'Anticipating' the 2011 Arab Uprisings: Revolutionary by Rita Sakr

By Rita Sakr

This research examines the ways that the relationships among the inventive energy of innovative humans and the progressive energy of inventive artists, specifically writers, are glaring within the on-going Arab uprisings. Bringing jointly literature, cultural geography, and human rights discourse, it explores a number of fresh novels and memoirs from Tunisia, Egypt, Libya, and Syria. those works sought to resolve the political geographies of injustice and renowned discontent and hence 'anticipated' or imaginatively expected in addition to participated in a number of the significant present upheavals of their specific nationwide contexts. via revealing socio-economic divisions and spatial injustice, disappearances and political prisons, surveillance and exile in addition to the innovative spirit of oppressed populations and the hazards of counter-revolutionary forces, civil strife, and fundamentalism, they variously re-imagine the realities that caused the differences we're now witnessing.

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See J. El Gharbi (2011). 2 (2012): 11–19. com - Trial Access - PalgraveConnect - 2013-11-01 2 ‘A Way of Making a Space for Ourselves Where We Can Make the Best of Ourselves’: Writing Egypt’s ‘Tahrir’ Abstract: This chapter argues that ‘Tahrir’ has to be addressed as both a symbolic political geography that organically extends to the entire Egyptian nation and as a language and practice of ‘Tahrir’ (‘liberation’) that spans a century of resistance against different forms of imperial hegemony and social and spatial injustice in Cairo, Egypt, and beyond.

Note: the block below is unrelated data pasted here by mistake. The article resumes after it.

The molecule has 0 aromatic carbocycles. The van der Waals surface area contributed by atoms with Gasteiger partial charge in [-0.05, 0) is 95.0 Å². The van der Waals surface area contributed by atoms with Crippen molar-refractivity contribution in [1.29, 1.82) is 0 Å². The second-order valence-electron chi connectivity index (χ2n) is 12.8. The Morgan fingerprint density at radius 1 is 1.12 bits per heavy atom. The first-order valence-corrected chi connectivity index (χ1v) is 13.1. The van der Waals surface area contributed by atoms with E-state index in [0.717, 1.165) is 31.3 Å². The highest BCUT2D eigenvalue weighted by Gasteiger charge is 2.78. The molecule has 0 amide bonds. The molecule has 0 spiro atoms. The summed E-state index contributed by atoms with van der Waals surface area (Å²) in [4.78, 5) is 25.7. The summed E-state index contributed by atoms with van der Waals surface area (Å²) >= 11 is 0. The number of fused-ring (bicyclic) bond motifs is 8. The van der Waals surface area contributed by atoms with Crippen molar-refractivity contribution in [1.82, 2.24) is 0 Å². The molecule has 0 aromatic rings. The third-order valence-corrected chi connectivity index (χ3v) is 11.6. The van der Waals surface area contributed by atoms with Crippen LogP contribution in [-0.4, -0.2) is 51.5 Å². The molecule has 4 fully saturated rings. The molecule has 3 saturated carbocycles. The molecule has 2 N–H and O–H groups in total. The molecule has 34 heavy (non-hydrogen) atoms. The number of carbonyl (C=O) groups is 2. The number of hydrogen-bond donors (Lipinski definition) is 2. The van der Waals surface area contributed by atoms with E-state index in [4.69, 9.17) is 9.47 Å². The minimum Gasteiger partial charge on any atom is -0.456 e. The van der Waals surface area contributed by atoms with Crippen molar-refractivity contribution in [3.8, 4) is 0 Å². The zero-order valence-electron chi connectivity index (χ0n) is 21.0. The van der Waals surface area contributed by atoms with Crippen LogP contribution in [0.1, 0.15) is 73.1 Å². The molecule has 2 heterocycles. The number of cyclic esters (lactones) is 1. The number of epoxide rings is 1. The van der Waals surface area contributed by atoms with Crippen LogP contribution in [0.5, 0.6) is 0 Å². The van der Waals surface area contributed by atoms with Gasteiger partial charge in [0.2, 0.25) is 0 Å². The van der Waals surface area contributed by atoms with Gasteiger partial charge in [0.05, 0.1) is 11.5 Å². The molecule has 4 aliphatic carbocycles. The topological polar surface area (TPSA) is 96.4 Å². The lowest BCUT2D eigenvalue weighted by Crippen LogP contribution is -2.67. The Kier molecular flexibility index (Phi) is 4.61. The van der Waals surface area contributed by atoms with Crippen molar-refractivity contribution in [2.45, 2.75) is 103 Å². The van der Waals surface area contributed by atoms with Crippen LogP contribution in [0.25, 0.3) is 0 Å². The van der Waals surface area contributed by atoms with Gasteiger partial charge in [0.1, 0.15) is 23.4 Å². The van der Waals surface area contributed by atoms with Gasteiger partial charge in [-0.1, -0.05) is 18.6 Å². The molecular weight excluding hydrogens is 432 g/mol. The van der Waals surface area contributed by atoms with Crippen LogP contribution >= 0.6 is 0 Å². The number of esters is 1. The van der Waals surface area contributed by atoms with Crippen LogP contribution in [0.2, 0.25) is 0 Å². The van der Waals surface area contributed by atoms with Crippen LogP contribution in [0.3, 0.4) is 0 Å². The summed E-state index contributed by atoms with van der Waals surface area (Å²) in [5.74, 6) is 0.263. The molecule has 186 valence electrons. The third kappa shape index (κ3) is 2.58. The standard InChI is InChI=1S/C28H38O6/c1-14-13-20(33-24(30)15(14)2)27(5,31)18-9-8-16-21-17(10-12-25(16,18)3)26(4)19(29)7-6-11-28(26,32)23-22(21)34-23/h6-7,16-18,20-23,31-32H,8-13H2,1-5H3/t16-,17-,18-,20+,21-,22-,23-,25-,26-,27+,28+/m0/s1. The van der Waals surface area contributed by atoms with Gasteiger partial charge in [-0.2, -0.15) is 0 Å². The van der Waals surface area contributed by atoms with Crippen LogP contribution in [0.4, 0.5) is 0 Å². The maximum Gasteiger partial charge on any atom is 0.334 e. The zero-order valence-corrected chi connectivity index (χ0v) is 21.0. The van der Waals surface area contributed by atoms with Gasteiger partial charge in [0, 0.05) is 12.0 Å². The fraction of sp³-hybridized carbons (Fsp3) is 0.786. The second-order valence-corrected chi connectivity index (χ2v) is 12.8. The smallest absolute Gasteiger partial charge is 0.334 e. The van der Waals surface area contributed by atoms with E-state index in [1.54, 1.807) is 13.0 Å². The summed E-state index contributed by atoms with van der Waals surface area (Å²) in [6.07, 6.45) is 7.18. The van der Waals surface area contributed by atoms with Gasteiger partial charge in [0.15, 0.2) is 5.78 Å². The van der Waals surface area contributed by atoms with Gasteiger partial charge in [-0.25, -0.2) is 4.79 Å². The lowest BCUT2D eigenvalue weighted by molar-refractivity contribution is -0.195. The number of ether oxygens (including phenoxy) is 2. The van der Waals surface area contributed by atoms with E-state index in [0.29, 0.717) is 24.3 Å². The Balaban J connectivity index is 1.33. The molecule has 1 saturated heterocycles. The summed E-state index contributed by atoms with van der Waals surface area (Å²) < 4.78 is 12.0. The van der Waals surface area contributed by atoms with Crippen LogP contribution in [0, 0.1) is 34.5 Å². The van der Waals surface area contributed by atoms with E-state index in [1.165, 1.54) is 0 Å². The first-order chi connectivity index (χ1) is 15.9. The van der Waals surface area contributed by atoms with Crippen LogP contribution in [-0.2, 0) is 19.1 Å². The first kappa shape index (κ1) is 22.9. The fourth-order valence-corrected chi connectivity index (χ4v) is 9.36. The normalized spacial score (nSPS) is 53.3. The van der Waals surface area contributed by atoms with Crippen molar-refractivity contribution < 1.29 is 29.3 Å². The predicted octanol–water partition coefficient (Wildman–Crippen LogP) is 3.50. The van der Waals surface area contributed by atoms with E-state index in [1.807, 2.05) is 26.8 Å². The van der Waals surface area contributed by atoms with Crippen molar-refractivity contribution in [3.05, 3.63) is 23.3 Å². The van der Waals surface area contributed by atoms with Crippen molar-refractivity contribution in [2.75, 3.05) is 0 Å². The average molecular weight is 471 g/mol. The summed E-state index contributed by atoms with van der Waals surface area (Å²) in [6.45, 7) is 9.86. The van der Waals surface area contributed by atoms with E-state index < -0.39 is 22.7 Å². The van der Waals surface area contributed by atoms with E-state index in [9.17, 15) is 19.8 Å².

Do you know who it was liberated from? ’ (Soueif, 2012, p. com - Trial Access - PalgraveConnect - 2013-11-01 In this city trees are torn up, not planted. The great avenue of giant eucalyptus at the beginning of the Upper Egypt road in Giza, destroyed. Trees that soared up to sixty metres, reached to the sky, planted by Muhammad ‘Ali close to two hundred years ago, torn up by the roots to make a wider road for the cars and trucks heading for Upper Egypt’. (Soueif, 1999, p. 75) 40 ‘Anticipating’ the 2011 Arab Uprisings Nothing, it seems to me, could be further from the spirit of the desert than life at the Agency – indeed, while you were there you would not know you were not in Cadogan Square with the Park a stone’s throw away instead of almost paddling in the waters of the Nile.

All of which are basic principles in any respectable political system. I call for what the people are demanding. I don’t have a communist or Islamist ideology.  ] Just tell me for God’s sake: Is it OK for one party to rule the country forever? ([my translation] Salmawy, 2011, p. 29) Other characters in the novel articulate similar statements, including the young university students and Doha who undergoes a radical change and becomes drawn to al-Zainy both emotionally and ideologically. She is transformed in the process from an upper-middle class wife, whose encounters with the spaces of Cairo are mediated by her driver, into a committed protester engaged in marches and clashes against the security forces on Cairo’s streets and squares.

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